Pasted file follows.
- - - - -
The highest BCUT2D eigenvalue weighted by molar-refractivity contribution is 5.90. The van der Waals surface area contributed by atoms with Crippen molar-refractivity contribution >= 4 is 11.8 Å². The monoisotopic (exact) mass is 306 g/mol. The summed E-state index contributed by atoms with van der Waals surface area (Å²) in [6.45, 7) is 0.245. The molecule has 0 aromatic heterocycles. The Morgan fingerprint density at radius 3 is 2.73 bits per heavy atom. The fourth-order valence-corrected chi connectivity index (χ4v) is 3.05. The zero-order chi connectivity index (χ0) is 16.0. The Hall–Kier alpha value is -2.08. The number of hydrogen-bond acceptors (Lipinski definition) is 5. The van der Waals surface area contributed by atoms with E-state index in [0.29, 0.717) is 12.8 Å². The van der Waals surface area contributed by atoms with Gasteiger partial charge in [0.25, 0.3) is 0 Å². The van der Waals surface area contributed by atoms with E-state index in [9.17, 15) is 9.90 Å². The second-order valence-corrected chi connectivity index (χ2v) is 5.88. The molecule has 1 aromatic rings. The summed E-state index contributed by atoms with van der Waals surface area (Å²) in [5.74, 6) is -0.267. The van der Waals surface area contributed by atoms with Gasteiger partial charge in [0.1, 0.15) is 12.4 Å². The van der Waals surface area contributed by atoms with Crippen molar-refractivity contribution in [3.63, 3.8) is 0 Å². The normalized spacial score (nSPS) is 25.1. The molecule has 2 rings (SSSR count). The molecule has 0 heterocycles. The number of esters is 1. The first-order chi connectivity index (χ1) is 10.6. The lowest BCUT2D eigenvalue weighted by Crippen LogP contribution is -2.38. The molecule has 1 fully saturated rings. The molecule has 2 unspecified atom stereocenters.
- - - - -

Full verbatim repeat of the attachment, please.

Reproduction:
The highest BCUT2D eigenvalue weighted by molar-refractivity contribution is 5.90. The van der Waals surface area contributed by atoms with Crippen molar-refractivity contribution >= 4 is 11.8 Å². The monoisotopic (exact) mass is 306 g/mol. The summed E-state index contributed by atoms with van der Waals surface area (Å²) in [6.45, 7) is 0.245. The molecule has 0 aromatic heterocycles. The Morgan fingerprint density at radius 3 is 2.73 bits per heavy atom. The fourth-order valence-corrected chi connectivity index (χ4v) is 3.05. The zero-order chi connectivity index (χ0) is 16.0. The Hall–Kier alpha value is -2.08. The number of hydrogen-bond acceptors (Lipinski definition) is 5. The van der Waals surface area contributed by atoms with E-state index in [0.29, 0.717) is 12.8 Å². The van der Waals surface area contributed by atoms with Gasteiger partial charge in [0.25, 0.3) is 0 Å². The van der Waals surface area contributed by atoms with E-state index in [9.17, 15) is 9.90 Å². The second-order valence-corrected chi connectivity index (χ2v) is 5.88. The molecule has 1 aromatic rings. The summed E-state index contributed by atoms with van der Waals surface area (Å²) in [5.74, 6) is -0.267. The van der Waals surface area contributed by atoms with Gasteiger partial charge in [0.1, 0.15) is 12.4 Å². The van der Waals surface area contributed by atoms with Crippen molar-refractivity contribution in [3.63, 3.8) is 0 Å². The normalized spacial score (nSPS) is 25.1. The molecule has 2 rings (SSSR count). The molecule has 0 heterocycles. The number of esters is 1. The first-order chi connectivity index (χ1) is 10.6. The lowest BCUT2D eigenvalue weighted by Crippen LogP contribution is -2.38. The molecule has 1 fully saturated rings. The molecule has 2 unspecified atom stereocenters.